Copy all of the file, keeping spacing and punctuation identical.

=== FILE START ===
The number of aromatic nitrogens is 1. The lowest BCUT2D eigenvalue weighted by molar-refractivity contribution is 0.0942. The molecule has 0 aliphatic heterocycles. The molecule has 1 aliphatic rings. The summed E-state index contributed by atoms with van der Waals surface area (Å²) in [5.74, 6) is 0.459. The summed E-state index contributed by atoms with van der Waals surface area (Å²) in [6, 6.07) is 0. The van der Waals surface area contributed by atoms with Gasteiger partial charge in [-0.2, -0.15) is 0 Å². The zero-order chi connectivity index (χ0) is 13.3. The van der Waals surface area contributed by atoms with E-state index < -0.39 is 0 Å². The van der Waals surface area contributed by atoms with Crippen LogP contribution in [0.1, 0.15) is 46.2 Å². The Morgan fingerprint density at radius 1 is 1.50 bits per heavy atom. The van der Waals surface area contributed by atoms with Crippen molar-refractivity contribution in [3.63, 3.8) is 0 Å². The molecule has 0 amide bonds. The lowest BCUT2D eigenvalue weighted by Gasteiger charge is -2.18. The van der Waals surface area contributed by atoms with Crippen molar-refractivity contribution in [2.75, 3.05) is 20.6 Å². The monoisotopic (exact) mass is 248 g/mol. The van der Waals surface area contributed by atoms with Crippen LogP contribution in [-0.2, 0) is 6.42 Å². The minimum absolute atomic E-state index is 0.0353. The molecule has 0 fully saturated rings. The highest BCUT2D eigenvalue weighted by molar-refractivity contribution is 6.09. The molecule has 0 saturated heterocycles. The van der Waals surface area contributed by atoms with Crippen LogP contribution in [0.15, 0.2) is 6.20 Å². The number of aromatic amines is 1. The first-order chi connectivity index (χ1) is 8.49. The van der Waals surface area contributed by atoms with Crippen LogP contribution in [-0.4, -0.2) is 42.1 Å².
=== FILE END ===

The number of aromatic nitrogens is 1. The lowest BCUT2D eigenvalue weighted by molar-refractivity contribution is 0.0942. The molecule has 0 aliphatic heterocycles. The molecule has 1 aliphatic rings. The summed E-state index contributed by atoms with van der Waals surface area (Å²) in [5.74, 6) is 0.459. The summed E-state index contributed by atoms with van der Waals surface area (Å²) in [6, 6.07) is 0. The van der Waals surface area contributed by atoms with Gasteiger partial charge in [-0.2, -0.15) is 0 Å². The zero-order chi connectivity index (χ0) is 13.3. The van der Waals surface area contributed by atoms with E-state index < -0.39 is 0 Å². The van der Waals surface area contributed by atoms with Crippen LogP contribution in [0.1, 0.15) is 46.2 Å². The Morgan fingerprint density at radius 1 is 1.50 bits per heavy atom. The van der Waals surface area contributed by atoms with Crippen molar-refractivity contribution in [3.63, 3.8) is 0 Å². The molecule has 0 amide bonds. The lowest BCUT2D eigenvalue weighted by Gasteiger charge is -2.18. The van der Waals surface area contributed by atoms with Crippen molar-refractivity contribution in [2.75, 3.05) is 20.6 Å². The monoisotopic (exact) mass is 248 g/mol. The van der Waals surface area contributed by atoms with Crippen LogP contribution in [-0.2, 0) is 6.42 Å². The minimum absolute atomic E-state index is 0.0353. The molecule has 0 fully saturated rings. The highest BCUT2D eigenvalue weighted by molar-refractivity contribution is 6.09. The molecule has 0 saturated heterocycles. The van der Waals surface area contributed by atoms with Crippen LogP contribution in [0.15, 0.2) is 6.20 Å². The number of aromatic amines is 1. The first-order chi connectivity index (χ1) is 8.49. The van der Waals surface area contributed by atoms with Crippen LogP contribution in [-0.4, -0.2) is 42.1 Å².